At Richland College, Mohammed was a member of Phi Theta Kappa, an international honors society for community colleges, completed the Student Leadership Institute in the fall of 2015 and served as the vice president of membership/public relations for the Honors Student Organization. While Mohammed has not yet made a decision on which four-year institution he will attend this fall, he is strongly considering Southern Methodist University.
“[Mohammed] is always excited about learning, and he shows this enthusiasm through his high grades and participation in honors classes,” said Kathleen Stephens, Ph.D., coordinator of the Richland College Honors Academy. “Muaz’s excellence in academics was recognized through his being awarded an honors scholarship in the fall of 2015. These scholarships are highly competitive and selective. Only 8 scholarships were awarded from our roster of 470 honors students in the fall of 2015.”
The Cooke Foundation scholarship is the largest private scholarship in the nation for students transferring from two-year community colleges to four-year institutions that award bachelor’s degrees. In addition to funding college costs not covered by other financial aid, it also offers academic advising, stipends for internships, study abroad and opportunities to network with other Cooke Scholars and alumni. Upon the completion of a bachelor’s degree, each Cooke Scholar is eligible to apply for a graduate school scholarship worth up to $50,000 annually for up to four years.
Since 2000, the Cooke Foundation has awarded approximately $147 million in scholarships to more than 2,000 students and $90 million in grants to organizations that serve outstanding low-income students.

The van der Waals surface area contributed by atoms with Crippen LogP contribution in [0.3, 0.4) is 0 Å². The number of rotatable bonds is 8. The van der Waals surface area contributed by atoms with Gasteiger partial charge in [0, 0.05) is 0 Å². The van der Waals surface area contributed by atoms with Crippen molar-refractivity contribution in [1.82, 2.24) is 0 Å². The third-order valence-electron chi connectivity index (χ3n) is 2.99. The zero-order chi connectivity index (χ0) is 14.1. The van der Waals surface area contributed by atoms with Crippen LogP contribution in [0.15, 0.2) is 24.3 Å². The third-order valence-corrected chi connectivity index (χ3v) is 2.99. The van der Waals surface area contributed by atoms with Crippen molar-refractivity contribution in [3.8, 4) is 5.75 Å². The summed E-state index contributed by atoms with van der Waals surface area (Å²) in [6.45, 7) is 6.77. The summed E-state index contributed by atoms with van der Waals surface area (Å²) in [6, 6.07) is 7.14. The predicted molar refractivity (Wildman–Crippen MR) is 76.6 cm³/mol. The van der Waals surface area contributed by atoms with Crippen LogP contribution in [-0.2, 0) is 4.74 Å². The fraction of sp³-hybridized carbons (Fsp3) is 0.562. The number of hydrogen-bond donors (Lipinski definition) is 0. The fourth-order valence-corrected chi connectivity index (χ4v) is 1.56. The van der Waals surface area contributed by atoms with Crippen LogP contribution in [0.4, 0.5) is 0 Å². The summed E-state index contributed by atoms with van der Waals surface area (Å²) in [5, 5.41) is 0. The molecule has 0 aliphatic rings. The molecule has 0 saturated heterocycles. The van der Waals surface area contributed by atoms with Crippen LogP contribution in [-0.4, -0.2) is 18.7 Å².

Richland College showed its green side with a campus-wide recycling rate of more than 82 percent during the spring semester, earning the grand champion prize in RecycleMania, an annual competition for college and university recycling programs.
Each spring since 2001, colleges and universities across the U.S. and Canada report the amount of recycling and trash collected for a period of eight weeks and are ranked in various categories based on which institution recycles the most on a per capita basis, which schools have the best recycling rate as a percentage of total waste and which schools generate the least amount of combined trash and recycling.
The 2016 tournament ran from Feb. 2 through April 7, with 350 schools participating from 48 states in the U.S., the District of Columbia and Canada. During the competition time, participating schools recycled or composted 79.3 million pounds of recyclables and organic materials. This prevented the release of 122,000 metric tons of carbon dioxide equivalent into the atmosphere, or the equivalent of the annual emissions from 24,000 cars.
Historically, Richland College has placed in the top 10 in the overall competition since 2012 and has been the Texas Grand Champion in 2010, 2011, 2012, 2014 and 2015.
“After consistently being the best in Texas, it’s so great to be able to win the national award this year for RecycleMania,” said Jerry Owens, Richland College assistant director of facilities services. “The program closely aligns with Richland College’s vision to ‘build sustainable local and world community.’ A lot of effort has gone into recycle awareness and sustainability on our campus, and we are thrilled that it really paid off.”